During the investigation Mr Bell got back to me about the timescale and dropped that the programme-makers were being asked things about the points. I objected because obviously this rendered their stage 1 responses and thus my rejection of them redundant. I pointed out that the recent review into the complaints process had expressed a desire to make sure complainants and the BBC were on an equal footing throughout- I was not being given the same say in matters as the programme-makers who had already fluffed repeated opportunities to make their case. Mr Bell responded that the programme-makers have no avenue of appeal whilst I did. The irony hanged thick in the air. Every 'next step' I had taken in the process had disadvantaged me, it had drained me, my points were interpreted through the harshest and most dismissive lens whilst they(Matchlight) were given the benefit of the doubt and the broadest doors at every turn.
The ECU also don't get an avenue to appeal, it didn't stop them utterly distorting it so that even when I won, I still lost. Mr Bell has repeatedly cited procedure but there is nowhere a member of the public can actually see the procedure beforehand- you only know it's there and what it does after it's been slipped into your bum. Like an ice cream scoop. I would only get my say once the investigation was over. The decisions would be provisional but it didn't matter- the investigation at this point is over. One reason I had agreed to it was because I wanted an outlier, a canary to warn me what lies ahead when the investigation into the larger points of complaint is concluded.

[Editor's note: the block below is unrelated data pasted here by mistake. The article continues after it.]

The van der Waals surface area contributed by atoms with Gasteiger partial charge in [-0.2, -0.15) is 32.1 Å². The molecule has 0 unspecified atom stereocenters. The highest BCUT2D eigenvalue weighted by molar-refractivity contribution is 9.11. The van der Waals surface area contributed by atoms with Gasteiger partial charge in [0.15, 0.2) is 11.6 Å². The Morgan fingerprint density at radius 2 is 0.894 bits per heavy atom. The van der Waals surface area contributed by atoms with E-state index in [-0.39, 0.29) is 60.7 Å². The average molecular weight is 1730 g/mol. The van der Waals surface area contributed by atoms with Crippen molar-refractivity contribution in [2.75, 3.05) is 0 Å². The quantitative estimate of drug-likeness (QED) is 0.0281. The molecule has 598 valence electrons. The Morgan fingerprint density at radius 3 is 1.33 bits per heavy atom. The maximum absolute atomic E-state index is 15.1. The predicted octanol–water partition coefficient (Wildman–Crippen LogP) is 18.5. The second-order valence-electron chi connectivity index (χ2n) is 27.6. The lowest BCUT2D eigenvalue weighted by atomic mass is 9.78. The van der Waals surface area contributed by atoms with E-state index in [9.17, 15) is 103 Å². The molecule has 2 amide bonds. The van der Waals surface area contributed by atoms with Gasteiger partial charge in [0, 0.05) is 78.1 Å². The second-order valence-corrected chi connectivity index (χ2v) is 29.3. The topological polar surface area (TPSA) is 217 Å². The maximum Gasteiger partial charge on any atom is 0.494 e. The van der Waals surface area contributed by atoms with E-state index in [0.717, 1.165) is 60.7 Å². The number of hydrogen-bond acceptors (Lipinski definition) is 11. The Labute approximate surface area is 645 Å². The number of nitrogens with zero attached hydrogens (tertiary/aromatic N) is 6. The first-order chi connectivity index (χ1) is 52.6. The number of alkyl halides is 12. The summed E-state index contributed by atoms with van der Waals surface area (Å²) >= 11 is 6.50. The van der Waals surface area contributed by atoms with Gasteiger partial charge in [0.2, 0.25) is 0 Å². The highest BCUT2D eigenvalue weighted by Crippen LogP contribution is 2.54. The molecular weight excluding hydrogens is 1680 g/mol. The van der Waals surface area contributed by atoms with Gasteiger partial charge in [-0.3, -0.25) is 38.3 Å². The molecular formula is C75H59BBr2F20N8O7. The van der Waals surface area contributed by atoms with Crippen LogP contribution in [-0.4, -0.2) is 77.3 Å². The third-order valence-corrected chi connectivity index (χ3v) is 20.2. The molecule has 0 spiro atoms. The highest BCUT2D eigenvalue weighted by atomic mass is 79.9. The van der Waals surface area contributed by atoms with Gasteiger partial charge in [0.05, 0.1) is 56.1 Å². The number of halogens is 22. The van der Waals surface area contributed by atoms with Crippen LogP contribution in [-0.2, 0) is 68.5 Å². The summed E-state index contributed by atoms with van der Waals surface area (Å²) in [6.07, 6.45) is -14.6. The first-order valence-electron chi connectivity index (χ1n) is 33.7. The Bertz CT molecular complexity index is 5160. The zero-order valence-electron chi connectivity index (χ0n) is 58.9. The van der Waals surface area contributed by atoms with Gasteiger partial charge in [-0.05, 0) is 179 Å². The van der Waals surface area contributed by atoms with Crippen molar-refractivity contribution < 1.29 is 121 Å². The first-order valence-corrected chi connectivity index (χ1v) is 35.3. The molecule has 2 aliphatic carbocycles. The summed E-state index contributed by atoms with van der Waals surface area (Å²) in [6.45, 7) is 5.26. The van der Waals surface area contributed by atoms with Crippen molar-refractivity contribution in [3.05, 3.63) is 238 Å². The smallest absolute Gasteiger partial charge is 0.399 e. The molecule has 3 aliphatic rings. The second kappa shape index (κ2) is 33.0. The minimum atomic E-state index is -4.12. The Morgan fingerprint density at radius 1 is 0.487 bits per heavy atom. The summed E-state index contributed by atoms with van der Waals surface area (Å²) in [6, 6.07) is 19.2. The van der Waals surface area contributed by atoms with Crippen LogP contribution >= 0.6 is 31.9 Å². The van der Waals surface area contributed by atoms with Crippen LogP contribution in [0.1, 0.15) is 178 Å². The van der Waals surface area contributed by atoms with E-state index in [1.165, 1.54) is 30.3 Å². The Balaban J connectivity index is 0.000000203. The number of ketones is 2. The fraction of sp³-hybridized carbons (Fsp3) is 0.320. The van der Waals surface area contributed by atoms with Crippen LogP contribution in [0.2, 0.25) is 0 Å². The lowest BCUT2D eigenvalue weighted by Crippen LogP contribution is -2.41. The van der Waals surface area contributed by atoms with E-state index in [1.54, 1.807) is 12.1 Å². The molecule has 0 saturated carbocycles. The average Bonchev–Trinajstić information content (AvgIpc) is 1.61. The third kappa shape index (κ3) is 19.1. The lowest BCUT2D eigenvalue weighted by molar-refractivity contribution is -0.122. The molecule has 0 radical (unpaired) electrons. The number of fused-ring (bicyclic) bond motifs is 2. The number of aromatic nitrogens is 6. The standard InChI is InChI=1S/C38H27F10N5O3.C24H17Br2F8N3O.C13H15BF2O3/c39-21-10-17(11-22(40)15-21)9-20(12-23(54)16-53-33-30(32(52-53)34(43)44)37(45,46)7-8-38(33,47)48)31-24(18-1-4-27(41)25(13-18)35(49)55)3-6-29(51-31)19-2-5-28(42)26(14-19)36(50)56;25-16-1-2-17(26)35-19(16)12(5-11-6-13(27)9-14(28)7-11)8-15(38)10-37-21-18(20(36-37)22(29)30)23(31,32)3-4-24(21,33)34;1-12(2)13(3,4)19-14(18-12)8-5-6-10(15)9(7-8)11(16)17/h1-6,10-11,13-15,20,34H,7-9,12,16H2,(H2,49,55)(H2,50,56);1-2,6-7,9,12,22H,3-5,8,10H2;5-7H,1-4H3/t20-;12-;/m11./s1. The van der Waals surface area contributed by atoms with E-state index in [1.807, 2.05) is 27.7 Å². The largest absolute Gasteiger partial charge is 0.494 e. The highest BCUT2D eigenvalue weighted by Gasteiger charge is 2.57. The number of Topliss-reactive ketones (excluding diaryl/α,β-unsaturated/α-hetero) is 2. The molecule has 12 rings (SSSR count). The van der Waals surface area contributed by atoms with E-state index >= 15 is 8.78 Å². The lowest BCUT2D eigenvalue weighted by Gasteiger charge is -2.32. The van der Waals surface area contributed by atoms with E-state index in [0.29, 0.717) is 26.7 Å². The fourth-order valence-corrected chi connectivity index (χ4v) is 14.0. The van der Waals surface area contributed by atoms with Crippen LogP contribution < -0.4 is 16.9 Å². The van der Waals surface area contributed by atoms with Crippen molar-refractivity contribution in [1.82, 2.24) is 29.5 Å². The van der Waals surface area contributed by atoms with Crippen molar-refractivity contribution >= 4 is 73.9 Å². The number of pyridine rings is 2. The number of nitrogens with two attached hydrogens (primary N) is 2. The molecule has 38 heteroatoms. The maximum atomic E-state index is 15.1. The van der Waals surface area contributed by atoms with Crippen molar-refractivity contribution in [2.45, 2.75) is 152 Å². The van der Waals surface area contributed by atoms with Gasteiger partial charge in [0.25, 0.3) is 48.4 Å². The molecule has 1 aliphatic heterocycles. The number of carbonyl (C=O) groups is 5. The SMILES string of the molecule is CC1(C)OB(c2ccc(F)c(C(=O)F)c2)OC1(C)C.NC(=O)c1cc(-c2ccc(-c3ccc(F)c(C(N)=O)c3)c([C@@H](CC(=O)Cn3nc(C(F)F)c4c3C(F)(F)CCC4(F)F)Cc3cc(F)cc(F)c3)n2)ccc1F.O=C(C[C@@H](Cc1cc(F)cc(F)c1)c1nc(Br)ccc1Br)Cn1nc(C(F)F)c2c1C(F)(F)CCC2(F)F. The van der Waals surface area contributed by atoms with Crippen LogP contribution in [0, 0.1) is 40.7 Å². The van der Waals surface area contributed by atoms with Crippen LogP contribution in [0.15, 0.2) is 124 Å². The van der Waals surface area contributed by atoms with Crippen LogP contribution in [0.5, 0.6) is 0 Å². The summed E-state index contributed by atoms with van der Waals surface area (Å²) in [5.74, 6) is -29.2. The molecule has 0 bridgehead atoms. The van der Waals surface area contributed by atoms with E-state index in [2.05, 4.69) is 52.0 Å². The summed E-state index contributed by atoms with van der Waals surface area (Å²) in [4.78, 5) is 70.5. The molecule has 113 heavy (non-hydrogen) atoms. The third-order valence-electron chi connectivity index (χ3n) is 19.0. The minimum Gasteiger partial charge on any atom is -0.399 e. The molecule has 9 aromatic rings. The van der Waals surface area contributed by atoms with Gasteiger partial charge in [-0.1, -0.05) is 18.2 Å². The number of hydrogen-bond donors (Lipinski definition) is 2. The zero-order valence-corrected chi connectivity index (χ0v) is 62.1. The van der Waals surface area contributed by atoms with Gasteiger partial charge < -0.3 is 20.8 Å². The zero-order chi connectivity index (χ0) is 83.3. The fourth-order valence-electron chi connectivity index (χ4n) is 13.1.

The future's bright: it's a bonfire of the Truth.